F.O.G. Can

By Rainy

My local water district sent me a newsletter this month including a section on F.O.G., the acronym for Fats, Oils and Grease. Included was a picture of a clogged pipe which really caught my attention. My mother has always been an avid Fat Trapper user, but I had never really connected the importance of cooking oil disposal. My husband and I have just been pouring all cooking waste down the garbage disposal with hot water. Now I understand there are long term community and personal finance repercussions to this seemingly harmless action.

Making a F.O.G. disposal can is not complicated and barely worth a “Do-It- Yourself” label, but maintenance of your kitchen and home is just as important as the projects themselves. It is simple to save an old soup can and designate it for fats, oils and grease. I recommend the larger 11 ounce cans for the wider mouth. Pour any liquid cooking wastes into the can. Keep the can in the freezer with a foil and rubber band lid, just in case it tries to jump to the kitchen floor when you open the freezer door. When the can is full, either toss it or add it to your biodiesel unit (for your fancy survivalists).

This may sound like a public service announcement, but clogged plumbing is a significant issue of modern living. As a person living in a multi-family building, there is nothing more frustrating as when the building water needs to be shut off for maintenance. We once lived on the 29th floor of a 47 story condominium building. If anyone below our floor had plumbing issues, all of us above that floor had all water turned off for the day so work could be done. As you can imagine it happened frequently and often. Home owners should also safely dispose of their F.O.G. to prevent build up in their own plumbing that could cause a costly plumbing bill later. Overall, if everyone started this practice in your local water district, it would reduce maintenance costs and in the long term reduce the need for extra public funds. If I can save on plumbing and increased water bills for emergency pipe maintenance, it is worth the modest effort.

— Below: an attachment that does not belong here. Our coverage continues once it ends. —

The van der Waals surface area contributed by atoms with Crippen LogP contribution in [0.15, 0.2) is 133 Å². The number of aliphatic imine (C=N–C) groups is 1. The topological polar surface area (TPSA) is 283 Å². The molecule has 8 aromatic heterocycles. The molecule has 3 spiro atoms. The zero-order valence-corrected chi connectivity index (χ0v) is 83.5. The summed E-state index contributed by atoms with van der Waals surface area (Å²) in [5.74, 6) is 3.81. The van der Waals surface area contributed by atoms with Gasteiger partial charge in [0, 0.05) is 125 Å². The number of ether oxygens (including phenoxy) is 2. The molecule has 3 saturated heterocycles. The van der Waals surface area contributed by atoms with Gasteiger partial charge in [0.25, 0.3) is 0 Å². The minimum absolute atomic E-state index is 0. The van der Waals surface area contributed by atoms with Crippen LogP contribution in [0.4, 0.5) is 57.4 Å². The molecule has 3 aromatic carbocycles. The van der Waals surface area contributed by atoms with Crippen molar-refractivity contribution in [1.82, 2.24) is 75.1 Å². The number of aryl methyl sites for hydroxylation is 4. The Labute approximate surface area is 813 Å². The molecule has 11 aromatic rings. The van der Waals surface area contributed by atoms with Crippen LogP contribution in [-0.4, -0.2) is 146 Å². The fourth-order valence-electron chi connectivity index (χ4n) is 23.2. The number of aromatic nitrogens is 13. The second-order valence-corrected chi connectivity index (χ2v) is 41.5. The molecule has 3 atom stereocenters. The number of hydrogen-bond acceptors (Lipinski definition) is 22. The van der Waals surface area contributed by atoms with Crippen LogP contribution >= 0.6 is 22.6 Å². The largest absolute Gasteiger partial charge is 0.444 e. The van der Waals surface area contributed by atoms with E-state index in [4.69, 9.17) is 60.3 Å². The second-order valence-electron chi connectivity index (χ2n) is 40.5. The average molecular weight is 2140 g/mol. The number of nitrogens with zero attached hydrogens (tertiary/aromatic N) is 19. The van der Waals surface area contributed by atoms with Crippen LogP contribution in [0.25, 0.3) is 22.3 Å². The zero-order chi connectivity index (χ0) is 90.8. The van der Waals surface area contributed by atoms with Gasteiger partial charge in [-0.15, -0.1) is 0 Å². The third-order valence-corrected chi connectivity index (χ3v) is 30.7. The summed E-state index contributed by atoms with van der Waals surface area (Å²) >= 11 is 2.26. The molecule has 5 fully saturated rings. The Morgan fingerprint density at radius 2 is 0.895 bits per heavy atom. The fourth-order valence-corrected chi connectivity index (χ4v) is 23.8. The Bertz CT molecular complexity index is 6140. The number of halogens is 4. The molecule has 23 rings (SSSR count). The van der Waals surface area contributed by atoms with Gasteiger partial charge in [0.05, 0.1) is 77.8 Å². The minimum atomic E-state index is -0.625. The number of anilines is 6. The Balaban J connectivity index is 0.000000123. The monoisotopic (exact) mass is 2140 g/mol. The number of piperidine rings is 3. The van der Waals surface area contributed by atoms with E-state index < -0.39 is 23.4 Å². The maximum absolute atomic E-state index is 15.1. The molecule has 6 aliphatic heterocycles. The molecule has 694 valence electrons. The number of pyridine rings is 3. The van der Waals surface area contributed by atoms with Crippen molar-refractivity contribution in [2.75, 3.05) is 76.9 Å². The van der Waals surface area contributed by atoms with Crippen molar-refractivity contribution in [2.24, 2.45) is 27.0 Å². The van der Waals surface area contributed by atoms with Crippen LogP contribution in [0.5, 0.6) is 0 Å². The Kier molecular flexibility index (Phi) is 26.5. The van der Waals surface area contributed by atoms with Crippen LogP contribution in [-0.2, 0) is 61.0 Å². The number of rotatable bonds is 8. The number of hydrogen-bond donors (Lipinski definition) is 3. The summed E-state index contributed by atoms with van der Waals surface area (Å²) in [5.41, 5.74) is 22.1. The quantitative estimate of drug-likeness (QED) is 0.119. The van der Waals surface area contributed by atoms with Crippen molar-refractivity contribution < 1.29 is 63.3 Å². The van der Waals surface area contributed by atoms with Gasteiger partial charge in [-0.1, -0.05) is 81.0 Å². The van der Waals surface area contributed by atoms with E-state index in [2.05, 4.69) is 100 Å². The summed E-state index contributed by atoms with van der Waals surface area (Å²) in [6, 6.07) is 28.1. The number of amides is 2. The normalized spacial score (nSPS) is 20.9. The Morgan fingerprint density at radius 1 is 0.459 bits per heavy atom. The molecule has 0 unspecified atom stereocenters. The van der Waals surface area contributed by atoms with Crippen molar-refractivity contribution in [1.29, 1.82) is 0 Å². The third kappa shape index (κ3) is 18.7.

3 thoughts on “F.O.G. Can

  1. That picture definitely got my attention too! That’s a great idea to put the fat can in the freezer. Then you won’t have any smell and the cat won’t find it and start licking the fat! I didn’t think about the other apartment residents having their water shut off when plumbing is being fixed below – definitely a headache. Also, fat that is washed down a drain eventually has to be removed from the sewer lines by the sewer department.

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